On the corner of Bay and Discovery, Phillips has recently completed the construction of a huge tasting room. It is often bustling with locals and tourists but they will definitely have room for you. Just across the street from the tasting room was home to the Victoria-Phoenix Brewery which has been immortalised in the Phillips Phoenix Lager. The brewery building was actually a beautifully ornate building that for some reason the City allowed Labatt to tear down in 1982, just before the beginning of the beer revolution starting here.
After you have sampled a couple of the options at Phillips you can head back out to Government Street and continue south. Two blocks further along you will get to Herald Street where you will want to turn right. Go straight to the end of the street, crossing Store Street on your way and you will find yourself at the top of a set of stairs next to a large brick building. Before heading down the stairs make sure you take in the great view of the upper harbour from here.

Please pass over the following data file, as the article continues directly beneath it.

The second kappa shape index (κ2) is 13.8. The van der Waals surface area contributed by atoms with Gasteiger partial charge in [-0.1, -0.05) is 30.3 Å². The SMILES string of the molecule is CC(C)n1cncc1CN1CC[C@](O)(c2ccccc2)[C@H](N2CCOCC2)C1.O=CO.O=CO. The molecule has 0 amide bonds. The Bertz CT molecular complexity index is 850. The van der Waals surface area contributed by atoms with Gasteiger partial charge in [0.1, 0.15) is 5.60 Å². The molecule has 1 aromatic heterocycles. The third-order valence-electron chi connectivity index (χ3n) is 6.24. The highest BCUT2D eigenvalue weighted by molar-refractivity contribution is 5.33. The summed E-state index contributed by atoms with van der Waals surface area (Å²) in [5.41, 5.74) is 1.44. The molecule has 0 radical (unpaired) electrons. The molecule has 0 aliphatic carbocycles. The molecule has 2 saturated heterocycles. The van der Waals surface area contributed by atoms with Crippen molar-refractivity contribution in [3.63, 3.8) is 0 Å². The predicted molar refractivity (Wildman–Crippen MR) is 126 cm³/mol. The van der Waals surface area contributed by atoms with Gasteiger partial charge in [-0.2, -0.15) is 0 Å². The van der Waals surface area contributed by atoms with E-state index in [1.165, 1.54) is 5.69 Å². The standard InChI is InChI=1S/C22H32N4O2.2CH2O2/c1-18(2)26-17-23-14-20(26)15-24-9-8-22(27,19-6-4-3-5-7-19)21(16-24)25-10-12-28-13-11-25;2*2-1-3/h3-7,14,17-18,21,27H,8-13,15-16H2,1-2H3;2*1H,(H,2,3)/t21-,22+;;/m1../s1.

Sunday to Wednesday 11:30am to 11pm, Thursday 11:30am to midnight, Friday & Saturday 11:30am to 1am
The brick building that houses the Canoe Brewpub is known as the City Lights building and it used to be a power generation building in the late 1800’s. I have more on it in my post on adaptive re-use here. When the brewpub first opened it was known as the Canoe Club Brewpub, at some point over the last twenty years the ‘club’ was dropped from the name. While the beer here is not perhaps as cutting edge as others in the city, it is solid drinkable beer. Some local beer greats like Sean Hoyne of Hoyne Brewing have worked here.